“Here’s my doll (Lindiwe). She was out collecting wood to sell with her brother (Tocalosh) when she lifted a strange bit of metal; it blew up and she lost an eye, arm and leg. Now she has to heal fully while she waits on prosthetic limbs, if she’s lucky. A lot of the time they will be second hand. She has no mouth because children’s voices aren’t heard”.

Patrizia (Ruby) Downey

This doll was inspired by the ‘March of the miners’ wives, daughters, and sisters’ arpillera by TL, Mujeres Creativas workshop.

“I picked ‘March of the miners’ wives’ because of the struggle they went through for better conditions for their husbands. It made me think on my father; he wasn't miner, but he worked in trains that used the coals that the miners worked hard to bring up from the mine. I loved the ‘March of the miners wives’ quilt they made”

Patricia McLoone

This doll was inspired by the 'Landmines' arpillera by Heidi Drahota.

“I chose ‘Landmines’ because it highlights the fact that a lot of innocent children were killed or maimed by them. My wee doll lost a leg to a landmine”.

Mary Thompson-Meenan

This doll was inspired by the ‘My Daughter’s Wedding’ arpillera by Fàtima Mansouri.

“This story touched me, as the mother couldn't attend her daughter's wedding because she lost her residence while she was looking after her very sick mother. It got me thinking about my cousin Patricia, who didn't have her mum at her wedding as she was murdered during the Troubles in our country. I could not imagine what Patricia was feeling like on her very special day”.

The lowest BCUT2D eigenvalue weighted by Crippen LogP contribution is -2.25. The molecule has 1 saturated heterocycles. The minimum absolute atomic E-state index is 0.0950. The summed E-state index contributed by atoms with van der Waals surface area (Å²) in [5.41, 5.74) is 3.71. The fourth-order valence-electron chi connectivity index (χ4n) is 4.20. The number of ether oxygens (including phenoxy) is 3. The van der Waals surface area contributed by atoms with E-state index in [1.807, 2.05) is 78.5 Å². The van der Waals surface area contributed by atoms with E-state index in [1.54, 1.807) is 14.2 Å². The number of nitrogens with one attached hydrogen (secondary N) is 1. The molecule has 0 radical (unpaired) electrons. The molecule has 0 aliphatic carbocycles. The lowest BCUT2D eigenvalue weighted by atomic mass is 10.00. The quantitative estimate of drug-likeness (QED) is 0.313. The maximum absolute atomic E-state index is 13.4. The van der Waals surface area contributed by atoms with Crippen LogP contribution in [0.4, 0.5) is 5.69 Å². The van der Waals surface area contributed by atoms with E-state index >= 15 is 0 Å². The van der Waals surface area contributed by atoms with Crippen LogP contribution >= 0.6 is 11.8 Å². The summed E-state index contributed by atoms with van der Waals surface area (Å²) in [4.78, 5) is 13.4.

Jean McGarrigle

“I picked the ‘March of the miners’ wives, daughters, and sisters’ arpillera. My father was a miner, but he didn’t have to work in bad conditions like those in Peru. Their human rights were denied, and they had no freedom of expression. My doll Andrea marched with her mother and sisters to protest against these working conditions in the miners’ camps; they marched for days”.

Joan Robb

“I picked the ‘Land Mines’ by Heidi Drahota. My uncle lost his leg in a car bomb. My doll is a young girl who was in the mountains to gather firewood when she stood on a mine and lost her leg”.

Jacqueline Cregan

This doll was inspired by the ‘March of the miners’ wives, daughters, and sisters’ arpillera by TL, Mujeres Creativas workshop.

“I picked ‘March of the Miner’s Wives’ because it reminded me of my dad who worked at the docks, taking the coal off the boats, then delivering the bags of coal all over the place. I was also inspired by the dedication of the wives to help their husbands”.

Ann Sherrard

This doll was inspired by the 'Landmines' arpillera by Heidi Drahota.

“My wee boy went out to play and found a toy plane. He thought- ‘great, a toy to play with’, so he lifted the plane and… BANG!... up went the plane and the wee boy’s hands, arm, and leg with it- poor wee boy was left maimed and with life changing consequences”.

Eileen O’Doherty

“I've picked the ‘Land Mines’ arpillera by Heidi Drahota. Here’s Sandy. Sandy has only one shoe as she lost a foot to a landmine”.